I share many of your views on the broader vision. The current tools available for monetizing online content limit commerce to self-declared gatekeepers, as many of you from this community have repeatedly pointed that out.
Web Monetization is one of the tools which can help to open “free trades” for online content but it needs a broader infrastructure with a “toolbox” that also fixes inequality (among other issues). Even if a comprehensive toolset would be available to support the whole media industry ordinary creators would be still left behind. The tools need to be accessible globally.
Media industries have made a stride to established tools to facilitate commerce, for example, ISBN for books, ONIX for publications, IPTC for press, DDEX for music, and EIDR for broadcasting and movies. Those systems are generally limited to members. Nevertheless, new tools should not force those members to change infrastructures that took decades to implement.
Respect for rights is another pain point that needs a cure in our internet society. This topic is extremely broad and has lead to some of the most debated laws worldwide. The problem boils down - in my view - to the lack of a global infrastructure that could be used to determine the attribution and the associated rights of online content. Lawmakers were made to believe that it was not a feasible technical task. The key technologies are clearly available today.
We at CLink Media have been working on creating an interoperable, open infrastructure for asserting attribution and rights information, tools for legitimate reuse of digital content, and peer-to-peer monetization without third-party intermediaries. See our first post in the community and relevant links within.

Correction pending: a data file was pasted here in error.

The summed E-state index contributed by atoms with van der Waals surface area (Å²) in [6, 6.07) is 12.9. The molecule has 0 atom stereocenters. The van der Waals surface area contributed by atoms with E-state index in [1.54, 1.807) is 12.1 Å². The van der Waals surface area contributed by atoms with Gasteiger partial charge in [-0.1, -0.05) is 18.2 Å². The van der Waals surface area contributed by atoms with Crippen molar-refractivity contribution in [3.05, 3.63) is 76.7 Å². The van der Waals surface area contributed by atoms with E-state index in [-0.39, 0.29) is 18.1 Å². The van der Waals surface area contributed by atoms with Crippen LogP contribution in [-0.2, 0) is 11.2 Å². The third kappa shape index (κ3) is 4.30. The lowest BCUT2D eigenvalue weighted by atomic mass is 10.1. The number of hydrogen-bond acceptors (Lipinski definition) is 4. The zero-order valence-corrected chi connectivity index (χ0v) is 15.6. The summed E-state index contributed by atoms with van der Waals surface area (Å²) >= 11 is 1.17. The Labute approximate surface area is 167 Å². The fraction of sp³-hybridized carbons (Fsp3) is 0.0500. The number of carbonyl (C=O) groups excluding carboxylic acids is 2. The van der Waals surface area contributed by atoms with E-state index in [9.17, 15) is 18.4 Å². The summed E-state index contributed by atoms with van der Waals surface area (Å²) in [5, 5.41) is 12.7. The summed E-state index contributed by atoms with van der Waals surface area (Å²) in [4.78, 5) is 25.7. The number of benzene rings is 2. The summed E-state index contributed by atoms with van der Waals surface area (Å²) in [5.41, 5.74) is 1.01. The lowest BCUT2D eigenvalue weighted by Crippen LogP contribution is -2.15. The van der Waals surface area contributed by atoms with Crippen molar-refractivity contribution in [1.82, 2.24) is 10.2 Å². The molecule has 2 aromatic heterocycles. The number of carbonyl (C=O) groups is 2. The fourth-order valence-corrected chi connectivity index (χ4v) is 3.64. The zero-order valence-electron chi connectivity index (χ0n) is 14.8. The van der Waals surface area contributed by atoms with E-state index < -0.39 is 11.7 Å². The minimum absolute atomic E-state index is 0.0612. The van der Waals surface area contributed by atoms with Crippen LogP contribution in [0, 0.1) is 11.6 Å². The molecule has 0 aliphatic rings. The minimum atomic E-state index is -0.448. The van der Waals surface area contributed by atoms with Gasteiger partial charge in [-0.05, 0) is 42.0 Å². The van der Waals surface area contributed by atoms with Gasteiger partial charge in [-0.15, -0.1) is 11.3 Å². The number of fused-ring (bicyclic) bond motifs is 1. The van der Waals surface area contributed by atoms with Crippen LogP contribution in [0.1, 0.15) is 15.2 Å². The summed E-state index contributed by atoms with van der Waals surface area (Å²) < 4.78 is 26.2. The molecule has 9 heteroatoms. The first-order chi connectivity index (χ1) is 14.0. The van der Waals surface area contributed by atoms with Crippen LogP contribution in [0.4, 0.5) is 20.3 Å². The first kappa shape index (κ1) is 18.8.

We would be very interested to work with you, your team, and anyone in the community to share ideas and collaborate on building the “toolbox” for a better internet.
P.S. The first reference on your post shows a 404 error
you have interesting project going on. There are certain similarities with the SSI development going on currently. Where DID is similar identifier for various entities, main component for digital identity. Should it work with content as well? But it's evident that governing these registries is one of the bottleneck and hindering the development. Where the registries are, who has control over those.. Must take a closer look on your project. There are definitely some touching points were we could collaborate.
Link should be fixed now.
Thank you Juha for your response.
CLink - and DOA - is a distributed system. Trusted users can have a replica of the public data on their local instances while maintaining their private dataset (what they can flip to public with a click of the button). Consensus engine can be implemented on the instances having "write" capabilities to public data. It does also provide a way of producing hashes automatically on digital objects at deposit time, and if necessary linking one digital object to another (as a chain). From my view, governance is simpler, faster, and more scalable than writing identifiers to a public blockchain. Furthermore, the architecture provides a repository for metadata and payloads. For example, it can support communities to set their own rules on how to manage their data including what to make public and what to keep private.
DID initially started out for SSI inspired digital entities as you pointed out. Recently, it was extended to content. CLink does have a plan to support DID.